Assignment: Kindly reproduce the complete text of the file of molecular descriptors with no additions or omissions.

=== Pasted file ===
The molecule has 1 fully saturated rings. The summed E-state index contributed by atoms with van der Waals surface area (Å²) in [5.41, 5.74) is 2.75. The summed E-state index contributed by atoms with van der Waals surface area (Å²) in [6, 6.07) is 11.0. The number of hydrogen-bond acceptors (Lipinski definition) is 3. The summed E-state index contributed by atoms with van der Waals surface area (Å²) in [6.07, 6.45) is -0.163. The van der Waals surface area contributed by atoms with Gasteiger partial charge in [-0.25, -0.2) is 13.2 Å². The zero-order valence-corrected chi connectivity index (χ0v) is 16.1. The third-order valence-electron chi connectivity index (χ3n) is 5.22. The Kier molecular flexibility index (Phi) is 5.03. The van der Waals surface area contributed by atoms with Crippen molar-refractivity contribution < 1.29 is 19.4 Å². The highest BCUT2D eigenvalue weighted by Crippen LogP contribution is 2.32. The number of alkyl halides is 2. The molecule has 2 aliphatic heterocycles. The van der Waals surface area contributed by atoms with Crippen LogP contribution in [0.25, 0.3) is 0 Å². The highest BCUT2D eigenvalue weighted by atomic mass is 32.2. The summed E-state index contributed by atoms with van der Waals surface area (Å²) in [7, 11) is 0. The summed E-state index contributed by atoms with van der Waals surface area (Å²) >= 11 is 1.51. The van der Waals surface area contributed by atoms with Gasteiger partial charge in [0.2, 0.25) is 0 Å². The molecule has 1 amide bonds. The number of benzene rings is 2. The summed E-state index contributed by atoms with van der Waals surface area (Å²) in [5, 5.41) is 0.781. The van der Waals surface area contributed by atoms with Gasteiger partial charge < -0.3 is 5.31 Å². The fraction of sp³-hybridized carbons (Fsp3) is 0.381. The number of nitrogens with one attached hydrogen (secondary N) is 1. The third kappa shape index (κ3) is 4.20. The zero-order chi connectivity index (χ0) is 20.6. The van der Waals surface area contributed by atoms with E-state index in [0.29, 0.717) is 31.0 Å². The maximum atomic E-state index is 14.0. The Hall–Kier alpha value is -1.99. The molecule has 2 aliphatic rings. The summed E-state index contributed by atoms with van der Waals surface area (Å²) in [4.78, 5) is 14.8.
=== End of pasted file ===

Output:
The molecule has 1 fully saturated rings. The summed E-state index contributed by atoms with van der Waals surface area (Å²) in [5.41, 5.74) is 2.75. The summed E-state index contributed by atoms with van der Waals surface area (Å²) in [6, 6.07) is 11.0. The number of hydrogen-bond acceptors (Lipinski definition) is 3. The summed E-state index contributed by atoms with van der Waals surface area (Å²) in [6.07, 6.45) is -0.163. The van der Waals surface area contributed by atoms with Gasteiger partial charge in [-0.25, -0.2) is 13.2 Å². The zero-order valence-corrected chi connectivity index (χ0v) is 16.1. The third-order valence-electron chi connectivity index (χ3n) is 5.22. The Kier molecular flexibility index (Phi) is 5.03. The van der Waals surface area contributed by atoms with Crippen molar-refractivity contribution < 1.29 is 19.4 Å². The highest BCUT2D eigenvalue weighted by Crippen LogP contribution is 2.32. The number of alkyl halides is 2. The molecule has 2 aliphatic heterocycles. The van der Waals surface area contributed by atoms with Crippen LogP contribution in [0.25, 0.3) is 0 Å². The highest BCUT2D eigenvalue weighted by atomic mass is 32.2. The summed E-state index contributed by atoms with van der Waals surface area (Å²) in [7, 11) is 0. The summed E-state index contributed by atoms with van der Waals surface area (Å²) >= 11 is 1.51. The van der Waals surface area contributed by atoms with Gasteiger partial charge in [0.2, 0.25) is 0 Å². The molecule has 1 amide bonds. The number of benzene rings is 2. The summed E-state index contributed by atoms with van der Waals surface area (Å²) in [5, 5.41) is 0.781. The van der Waals surface area contributed by atoms with Gasteiger partial charge < -0.3 is 5.31 Å². The fraction of sp³-hybridized carbons (Fsp3) is 0.381. The number of nitrogens with one attached hydrogen (secondary N) is 1. The third kappa shape index (κ3) is 4.20. The zero-order chi connectivity index (χ0) is 20.6. The van der Waals surface area contributed by atoms with E-state index in [0.29, 0.717) is 31.0 Å². The maximum atomic E-state index is 14.0. The Hall–Kier alpha value is -1.99. The molecule has 2 aliphatic rings. The summed E-state index contributed by atoms with van der Waals surface area (Å²) in [4.78, 5) is 14.8.